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5 top tips on how to approach your ICA exam

Written by Dave Robson on Monday December 2, 2013

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The way you approach an exam can have a massive impact on the outcome. Subject matter knowledge is crucial but this is only half the battle. You’ve studied the course for months, digested the wider reading and put the effort into completing the assignments. Now you want to pass with the highest score you can, achieve the certification and put all you have learned into practice.

Here are five tips that will help you achieve your goal.

1. Mind maps, signposts & the day before

Essentially, be prepared. Do your study but do it in a targeted fashion. A ‘mind map’ for each Unit can help you focus:  produce a single piece of A4 paper, with the Unit title in the middle. Then work around the outside, adding some of the key themes and titles under that subject area, noting which are linked. You could also annotate the mind map with particular page numbers in the course manual, so that if you do want to refer to the manual in the exam, you can have a quick ‘signpost’. Incidentally even though ICA exams are open-book, don’t rely too heavily on the manual to provide your answers. The exam markers don’t want to see you regurgitate the manual and you won’t receive a high marks for simply doing this.

2. Prepare some case studies

It’s always a good idea to prepare an overview of a few case studies. Where and why has a firm fallen foul of sanctions rules ? Who has the regulator recently fined and why? The markers want you to show them what you know about the subject matter and to demonstrate WHY this knowledge is important. A well-used case study shows you understand the key risks and issues and how they apply in ‘real life’. It also establishes that you have read beyond the manual and taken an interest in the external environment.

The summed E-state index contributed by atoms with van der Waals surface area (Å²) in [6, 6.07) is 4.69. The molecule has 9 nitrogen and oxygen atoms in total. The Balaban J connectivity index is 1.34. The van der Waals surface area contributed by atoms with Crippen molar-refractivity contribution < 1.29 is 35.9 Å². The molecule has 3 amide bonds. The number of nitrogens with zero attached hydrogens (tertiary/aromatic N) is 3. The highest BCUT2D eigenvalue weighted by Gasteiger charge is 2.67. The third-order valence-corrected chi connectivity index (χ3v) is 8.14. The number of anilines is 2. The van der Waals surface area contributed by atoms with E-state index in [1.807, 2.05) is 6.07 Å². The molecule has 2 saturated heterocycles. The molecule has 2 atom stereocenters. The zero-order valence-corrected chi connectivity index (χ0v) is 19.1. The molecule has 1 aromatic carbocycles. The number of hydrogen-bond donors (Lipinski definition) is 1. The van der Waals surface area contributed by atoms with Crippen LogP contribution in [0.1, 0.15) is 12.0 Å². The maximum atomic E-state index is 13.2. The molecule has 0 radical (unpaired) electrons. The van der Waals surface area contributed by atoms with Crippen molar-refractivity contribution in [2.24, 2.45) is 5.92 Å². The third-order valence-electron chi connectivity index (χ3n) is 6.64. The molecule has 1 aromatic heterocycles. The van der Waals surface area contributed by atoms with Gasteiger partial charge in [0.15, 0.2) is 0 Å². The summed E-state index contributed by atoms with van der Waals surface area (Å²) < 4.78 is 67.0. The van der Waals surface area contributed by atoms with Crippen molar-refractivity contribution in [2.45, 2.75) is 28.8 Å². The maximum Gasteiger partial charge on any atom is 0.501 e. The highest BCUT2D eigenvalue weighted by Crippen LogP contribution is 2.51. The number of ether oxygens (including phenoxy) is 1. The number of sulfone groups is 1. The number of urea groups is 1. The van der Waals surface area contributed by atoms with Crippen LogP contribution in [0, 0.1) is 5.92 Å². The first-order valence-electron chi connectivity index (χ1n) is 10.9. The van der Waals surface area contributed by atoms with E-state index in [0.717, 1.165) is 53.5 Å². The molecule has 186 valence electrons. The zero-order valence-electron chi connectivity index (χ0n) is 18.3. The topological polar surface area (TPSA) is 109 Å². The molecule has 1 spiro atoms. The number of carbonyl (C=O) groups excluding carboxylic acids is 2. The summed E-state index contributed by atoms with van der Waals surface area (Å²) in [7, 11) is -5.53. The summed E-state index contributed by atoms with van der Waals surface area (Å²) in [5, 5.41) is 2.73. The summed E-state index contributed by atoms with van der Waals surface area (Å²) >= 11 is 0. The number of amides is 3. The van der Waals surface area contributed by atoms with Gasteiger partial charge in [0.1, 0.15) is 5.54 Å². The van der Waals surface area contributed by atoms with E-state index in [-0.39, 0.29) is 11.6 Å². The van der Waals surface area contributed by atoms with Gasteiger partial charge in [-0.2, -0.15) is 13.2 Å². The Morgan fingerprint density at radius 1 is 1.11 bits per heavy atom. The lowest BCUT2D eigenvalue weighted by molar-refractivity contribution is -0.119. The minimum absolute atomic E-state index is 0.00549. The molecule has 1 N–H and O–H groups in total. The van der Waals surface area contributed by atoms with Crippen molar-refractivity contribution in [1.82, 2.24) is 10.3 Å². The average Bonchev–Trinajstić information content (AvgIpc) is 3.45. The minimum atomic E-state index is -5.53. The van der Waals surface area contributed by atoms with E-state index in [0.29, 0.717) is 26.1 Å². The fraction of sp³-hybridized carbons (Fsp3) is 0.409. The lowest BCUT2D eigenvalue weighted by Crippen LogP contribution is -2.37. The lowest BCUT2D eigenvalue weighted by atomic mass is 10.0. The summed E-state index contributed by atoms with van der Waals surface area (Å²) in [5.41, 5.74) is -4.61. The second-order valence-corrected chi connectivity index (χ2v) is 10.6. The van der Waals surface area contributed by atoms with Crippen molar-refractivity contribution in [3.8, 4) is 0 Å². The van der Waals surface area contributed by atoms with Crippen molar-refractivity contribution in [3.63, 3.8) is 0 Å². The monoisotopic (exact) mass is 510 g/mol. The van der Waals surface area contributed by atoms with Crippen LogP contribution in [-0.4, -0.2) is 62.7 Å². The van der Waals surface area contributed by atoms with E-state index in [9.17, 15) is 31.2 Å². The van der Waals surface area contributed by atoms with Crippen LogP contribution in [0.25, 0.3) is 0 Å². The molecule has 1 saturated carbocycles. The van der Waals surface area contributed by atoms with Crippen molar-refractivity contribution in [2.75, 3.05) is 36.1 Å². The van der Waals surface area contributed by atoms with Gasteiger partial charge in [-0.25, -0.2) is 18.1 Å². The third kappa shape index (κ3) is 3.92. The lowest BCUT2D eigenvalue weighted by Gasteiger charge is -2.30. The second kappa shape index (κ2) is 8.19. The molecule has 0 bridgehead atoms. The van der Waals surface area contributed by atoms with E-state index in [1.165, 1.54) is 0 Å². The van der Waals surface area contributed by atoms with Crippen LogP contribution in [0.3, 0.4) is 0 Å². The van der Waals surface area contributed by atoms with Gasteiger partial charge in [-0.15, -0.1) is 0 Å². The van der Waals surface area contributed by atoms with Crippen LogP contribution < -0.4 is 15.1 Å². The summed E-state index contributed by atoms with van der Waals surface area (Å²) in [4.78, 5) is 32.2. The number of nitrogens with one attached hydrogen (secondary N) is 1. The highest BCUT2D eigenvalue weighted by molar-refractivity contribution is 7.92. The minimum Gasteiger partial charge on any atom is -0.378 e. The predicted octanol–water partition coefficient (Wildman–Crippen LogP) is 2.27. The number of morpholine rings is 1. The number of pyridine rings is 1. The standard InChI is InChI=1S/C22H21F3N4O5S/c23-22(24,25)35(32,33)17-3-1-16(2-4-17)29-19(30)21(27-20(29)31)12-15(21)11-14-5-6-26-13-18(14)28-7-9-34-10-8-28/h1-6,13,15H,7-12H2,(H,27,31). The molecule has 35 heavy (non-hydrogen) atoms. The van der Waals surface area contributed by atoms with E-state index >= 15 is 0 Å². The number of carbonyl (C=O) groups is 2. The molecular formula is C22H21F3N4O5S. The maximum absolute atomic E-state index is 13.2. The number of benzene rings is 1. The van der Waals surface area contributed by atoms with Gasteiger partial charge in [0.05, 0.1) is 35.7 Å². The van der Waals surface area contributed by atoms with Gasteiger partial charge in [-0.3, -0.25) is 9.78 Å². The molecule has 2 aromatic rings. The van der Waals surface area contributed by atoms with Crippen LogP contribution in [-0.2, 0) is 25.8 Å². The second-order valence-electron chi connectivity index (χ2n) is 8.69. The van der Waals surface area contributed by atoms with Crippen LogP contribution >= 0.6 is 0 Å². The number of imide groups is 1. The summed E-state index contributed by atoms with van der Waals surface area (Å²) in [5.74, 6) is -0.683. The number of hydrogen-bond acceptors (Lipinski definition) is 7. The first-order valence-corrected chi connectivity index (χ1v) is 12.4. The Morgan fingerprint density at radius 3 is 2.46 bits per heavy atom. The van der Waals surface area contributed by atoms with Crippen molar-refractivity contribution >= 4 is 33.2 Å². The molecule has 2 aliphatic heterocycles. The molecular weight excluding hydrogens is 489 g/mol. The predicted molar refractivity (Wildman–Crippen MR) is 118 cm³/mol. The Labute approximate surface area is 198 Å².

If you can, try and then associate one of these case studies to the mind maps of key Units, so they support that content (upon which you will base an answer).

3.  Use the reading time well

Use the allocated reading time at the beginning of the exam to digest all of your options. Have a really good think about each question. Can you answer it well and do you think you can score higher marks than on any other question? When you have picked your questions, try and stick with them. This is related to the next point…

4.  Deciding which questions to answer

First off (perhaps obvious but nonetheless important), read the paper properly and make sure you answer the correct selection. It may be there are different sections – with a requirement to answer a certain number of questions from each section. As tip number 3 above suggests, there will invariably be some questions which suit you more than others.

Read the wording of the question and make sure you answer it. You may be able (time allowing) to bring in some valid / interesting additional information, but don’t let it be at the expense of answering the question. Look for the ‘trigger’ words in the assignment style questions (e.g.: discuss, examine, critically evaluate). For any case studies, what ‘clues’ are in the scenarios?

Essentially, what is the examiner looking for ? If you are confident on that area of the material, and have taken the time to understand the question, you should be able to produce a good answer. Think of the ‘what’ (what is the issue ?), then apply the ‘why’ (why is it important ?)

5. Stay calm and confident

Take a deep breath, a sip of water and start writing. Show what you know. Don’t be overwhelmed. It’s not an assignment – you can’t go into minute detail, you don’t need a bibliography. The exam is assessing a different sort of skillset. Work out in advance how much time you will have to answer each question and try and stick to this. Use your time to demonstrate your knowledge and understanding of the key issues contained within that question.

Make what you write clear and concise. Leaving space in the answer book between questions is a good idea (and it also allows you to go back and add something in should you wish to). If you get the chance, read it all through at the end. It could be a chance to gain an extra couple of marks by clarifying or adding something relevant.


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